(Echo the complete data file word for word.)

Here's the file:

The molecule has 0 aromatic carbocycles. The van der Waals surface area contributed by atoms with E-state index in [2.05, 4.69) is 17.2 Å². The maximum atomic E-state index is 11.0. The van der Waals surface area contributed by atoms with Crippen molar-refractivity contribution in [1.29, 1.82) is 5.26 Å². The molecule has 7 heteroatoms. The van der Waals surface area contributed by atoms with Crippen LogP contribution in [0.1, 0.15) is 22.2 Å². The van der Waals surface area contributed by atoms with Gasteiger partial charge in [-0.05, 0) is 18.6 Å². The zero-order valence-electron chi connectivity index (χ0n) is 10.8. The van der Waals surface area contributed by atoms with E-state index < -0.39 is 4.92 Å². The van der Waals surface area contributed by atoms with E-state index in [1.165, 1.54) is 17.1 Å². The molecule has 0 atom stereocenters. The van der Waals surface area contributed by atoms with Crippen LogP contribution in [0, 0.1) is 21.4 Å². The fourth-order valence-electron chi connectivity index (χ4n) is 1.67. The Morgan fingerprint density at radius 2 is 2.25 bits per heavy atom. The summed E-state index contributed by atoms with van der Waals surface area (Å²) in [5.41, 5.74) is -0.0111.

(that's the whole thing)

The molecule has 0 aromatic carbocycles. The van der Waals surface area contributed by atoms with E-state index in [2.05, 4.69) is 17.2 Å². The maximum atomic E-state index is 11.0. The van der Waals surface area contributed by atoms with Crippen molar-refractivity contribution in [1.29, 1.82) is 5.26 Å². The molecule has 7 heteroatoms. The van der Waals surface area contributed by atoms with Crippen LogP contribution in [0.1, 0.15) is 22.2 Å². The van der Waals surface area contributed by atoms with Gasteiger partial charge in [-0.05, 0) is 18.6 Å². The zero-order valence-electron chi connectivity index (χ0n) is 10.8. The van der Waals surface area contributed by atoms with E-state index < -0.39 is 4.92 Å². The van der Waals surface area contributed by atoms with E-state index in [1.165, 1.54) is 17.1 Å². The molecule has 0 atom stereocenters. The van der Waals surface area contributed by atoms with Crippen LogP contribution in [0, 0.1) is 21.4 Å². The fourth-order valence-electron chi connectivity index (χ4n) is 1.67. The Morgan fingerprint density at radius 2 is 2.25 bits per heavy atom. The summed E-state index contributed by atoms with van der Waals surface area (Å²) in [5.41, 5.74) is -0.0111.